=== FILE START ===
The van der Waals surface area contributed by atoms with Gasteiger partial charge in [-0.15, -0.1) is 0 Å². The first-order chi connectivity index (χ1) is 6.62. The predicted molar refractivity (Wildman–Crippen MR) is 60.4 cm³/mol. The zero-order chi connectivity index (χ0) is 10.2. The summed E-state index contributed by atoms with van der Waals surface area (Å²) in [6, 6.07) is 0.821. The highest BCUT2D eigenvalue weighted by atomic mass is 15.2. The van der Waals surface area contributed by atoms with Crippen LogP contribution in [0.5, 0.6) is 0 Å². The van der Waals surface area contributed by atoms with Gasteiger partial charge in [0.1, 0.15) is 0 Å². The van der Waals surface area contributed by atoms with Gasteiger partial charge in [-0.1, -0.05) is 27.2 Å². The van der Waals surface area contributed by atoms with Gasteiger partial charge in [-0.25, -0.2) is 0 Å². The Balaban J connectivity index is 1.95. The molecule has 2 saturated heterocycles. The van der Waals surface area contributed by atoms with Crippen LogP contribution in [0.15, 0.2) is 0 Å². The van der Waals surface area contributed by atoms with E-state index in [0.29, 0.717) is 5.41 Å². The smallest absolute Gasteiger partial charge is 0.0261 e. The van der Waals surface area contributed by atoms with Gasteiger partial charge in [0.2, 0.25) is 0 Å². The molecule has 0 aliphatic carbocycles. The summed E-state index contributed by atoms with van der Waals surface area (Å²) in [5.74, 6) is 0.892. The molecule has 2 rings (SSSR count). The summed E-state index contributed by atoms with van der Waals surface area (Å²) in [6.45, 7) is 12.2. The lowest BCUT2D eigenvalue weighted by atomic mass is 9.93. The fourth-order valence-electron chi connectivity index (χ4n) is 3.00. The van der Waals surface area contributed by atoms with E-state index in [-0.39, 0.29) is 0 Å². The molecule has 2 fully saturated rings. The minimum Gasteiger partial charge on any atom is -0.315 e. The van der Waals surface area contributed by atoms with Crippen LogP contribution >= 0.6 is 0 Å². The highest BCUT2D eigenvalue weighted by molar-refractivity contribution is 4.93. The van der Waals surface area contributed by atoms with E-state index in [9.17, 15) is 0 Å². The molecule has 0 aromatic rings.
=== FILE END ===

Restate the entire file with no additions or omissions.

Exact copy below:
The van der Waals surface area contributed by atoms with Gasteiger partial charge in [-0.15, -0.1) is 0 Å². The first-order chi connectivity index (χ1) is 6.62. The predicted molar refractivity (Wildman–Crippen MR) is 60.4 cm³/mol. The zero-order chi connectivity index (χ0) is 10.2. The summed E-state index contributed by atoms with van der Waals surface area (Å²) in [6, 6.07) is 0.821. The highest BCUT2D eigenvalue weighted by atomic mass is 15.2. The van der Waals surface area contributed by atoms with Crippen LogP contribution in [0.5, 0.6) is 0 Å². The van der Waals surface area contributed by atoms with Gasteiger partial charge in [0.1, 0.15) is 0 Å². The van der Waals surface area contributed by atoms with Gasteiger partial charge in [-0.1, -0.05) is 27.2 Å². The van der Waals surface area contributed by atoms with Gasteiger partial charge in [-0.25, -0.2) is 0 Å². The Balaban J connectivity index is 1.95. The molecule has 2 saturated heterocycles. The van der Waals surface area contributed by atoms with Crippen LogP contribution in [0.15, 0.2) is 0 Å². The van der Waals surface area contributed by atoms with E-state index in [0.29, 0.717) is 5.41 Å². The smallest absolute Gasteiger partial charge is 0.0261 e. The van der Waals surface area contributed by atoms with Gasteiger partial charge in [0.2, 0.25) is 0 Å². The molecule has 0 aliphatic carbocycles. The summed E-state index contributed by atoms with van der Waals surface area (Å²) in [5.74, 6) is 0.892. The molecule has 2 rings (SSSR count). The summed E-state index contributed by atoms with van der Waals surface area (Å²) in [6.45, 7) is 12.2. The lowest BCUT2D eigenvalue weighted by atomic mass is 9.93. The fourth-order valence-electron chi connectivity index (χ4n) is 3.00. The van der Waals surface area contributed by atoms with E-state index in [-0.39, 0.29) is 0 Å². The molecule has 2 fully saturated rings. The minimum Gasteiger partial charge on any atom is -0.315 e. The van der Waals surface area contributed by atoms with Crippen LogP contribution >= 0.6 is 0 Å². The highest BCUT2D eigenvalue weighted by molar-refractivity contribution is 4.93. The van der Waals surface area contributed by atoms with E-state index in [9.17, 15) is 0 Å². The molecule has 0 aromatic rings.